There is a risk of a spring snowstorm in April when a foot is not unusual. The post monsoon season in Sept., Oct. has the least snow but early season storms are a danger in late Oct.. A winter climb should only be attempted with snowshoes and extreme caution of avalanche.
The southwest route that I have taken is up the left bank of the Hanuman Ganga River Valley through the bugyal (alpine meadow) to the head of the valley called Beaan. Climb the hills at the head of the valley through a gully to the right at the end of the bugyal and climb to a plateau known as Deodamni. Next descend one of the less steep gullies which meets the fork in the Hanuman Ganga and follow the main channel ( to the right ) which leads to the source of the Hanuman Ganga at the bottom of the face. This is filled with large boulders. Progress is aided by snowcover (like in mid April).
As you approach the face you will see a prominent gully in the massif flanked on the left by a large buttress. Follow the gully and gain the top of the butress to the left where a good campsite is available. Beware this gully is an avalanche chute!
Follow the ridgeline to near the base of the ridge glacier and traverse left. Gain the ridge between the glacier and a spur on your left. Good campsites are available on top of the ridge.
Follow the ridge NW towards the summit. A few snow and rock steps can be expected. Camp as high as possible and convenient. Head to the summit snowfield's east side and traverse to the west to avoid a glacier on the southwest exposure of the massive. From there you may gain the summit snowfield staying towards the northside to avoid the large glacier spilling down toward the South. The last obstacle is the summit icecap which has a steeper pitch on the eastern side.
There are some websites for weather information https://www.mountain-forecast.com/peaks/Bandarpunch or https://weather.com/weather/today/l/31.00,78.46?temp=f&par=google.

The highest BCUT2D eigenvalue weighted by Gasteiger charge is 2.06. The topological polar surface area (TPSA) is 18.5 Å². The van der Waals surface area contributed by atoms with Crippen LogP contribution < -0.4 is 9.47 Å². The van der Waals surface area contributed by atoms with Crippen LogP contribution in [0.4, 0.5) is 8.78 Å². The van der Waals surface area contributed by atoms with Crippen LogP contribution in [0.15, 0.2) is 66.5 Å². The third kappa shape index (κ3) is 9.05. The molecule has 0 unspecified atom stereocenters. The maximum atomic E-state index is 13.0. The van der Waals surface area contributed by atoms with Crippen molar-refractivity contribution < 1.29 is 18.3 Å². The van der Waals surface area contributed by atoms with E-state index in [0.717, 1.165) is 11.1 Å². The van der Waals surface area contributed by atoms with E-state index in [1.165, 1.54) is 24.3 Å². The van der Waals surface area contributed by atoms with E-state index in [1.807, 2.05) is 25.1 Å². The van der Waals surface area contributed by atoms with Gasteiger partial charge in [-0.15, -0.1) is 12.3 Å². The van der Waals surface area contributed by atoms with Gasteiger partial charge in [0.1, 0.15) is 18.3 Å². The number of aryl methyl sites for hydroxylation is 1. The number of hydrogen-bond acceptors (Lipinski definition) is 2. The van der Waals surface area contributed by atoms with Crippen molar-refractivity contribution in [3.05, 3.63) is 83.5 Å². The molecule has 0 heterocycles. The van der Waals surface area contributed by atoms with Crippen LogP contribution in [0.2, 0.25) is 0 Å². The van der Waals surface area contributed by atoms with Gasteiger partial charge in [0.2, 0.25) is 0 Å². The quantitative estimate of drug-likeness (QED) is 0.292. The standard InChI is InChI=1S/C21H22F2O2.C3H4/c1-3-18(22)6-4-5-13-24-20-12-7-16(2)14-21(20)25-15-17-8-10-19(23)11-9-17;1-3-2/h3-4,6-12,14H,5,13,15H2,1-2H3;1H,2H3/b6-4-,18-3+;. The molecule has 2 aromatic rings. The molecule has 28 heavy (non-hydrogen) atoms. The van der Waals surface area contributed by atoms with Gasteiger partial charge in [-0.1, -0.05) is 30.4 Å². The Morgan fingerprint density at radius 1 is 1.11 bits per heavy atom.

In Mussoorie (7,000), one staging and acclimatization area, being a resort, there is the widest variety of accomodation available. It ranges from $15 a night for a clean simple bed and breakfast to $75 or more for a luxury suite.
Uttarkashi, some 20 km from the trailhead, also has a plethora of hotels though the luxury accomodation is not as readily available. Moderate or inexpensive hotels predominate. Ashrams and dharamshalas (pilgrim retreats) are common and are even cheaper though you are more restricted by rules. Prices range from $10 per night for basics, to $30 for luxury.
Beyond this in Agora village Bharat Lodge sets the standard with rooms with attached bath for about $6, breakfast for $2 and dinner for $3 . In Bevara settlement, as mentioned in the section on getting there, you will find only 'trekking lodges' which are bare rooms or campgrounds.
At Dodital lake there is a forest rest house where 2 large rooms with 4 beds each are available for about $25 for foreigners and $12 for nationals. This has indoor 'plumbing'! The Dhaba (travelers diner) does also offer comfortable beds for $3.
Sometimes you may get invited to homes which is a real treat. The hospitality of the mountain people is wonderful.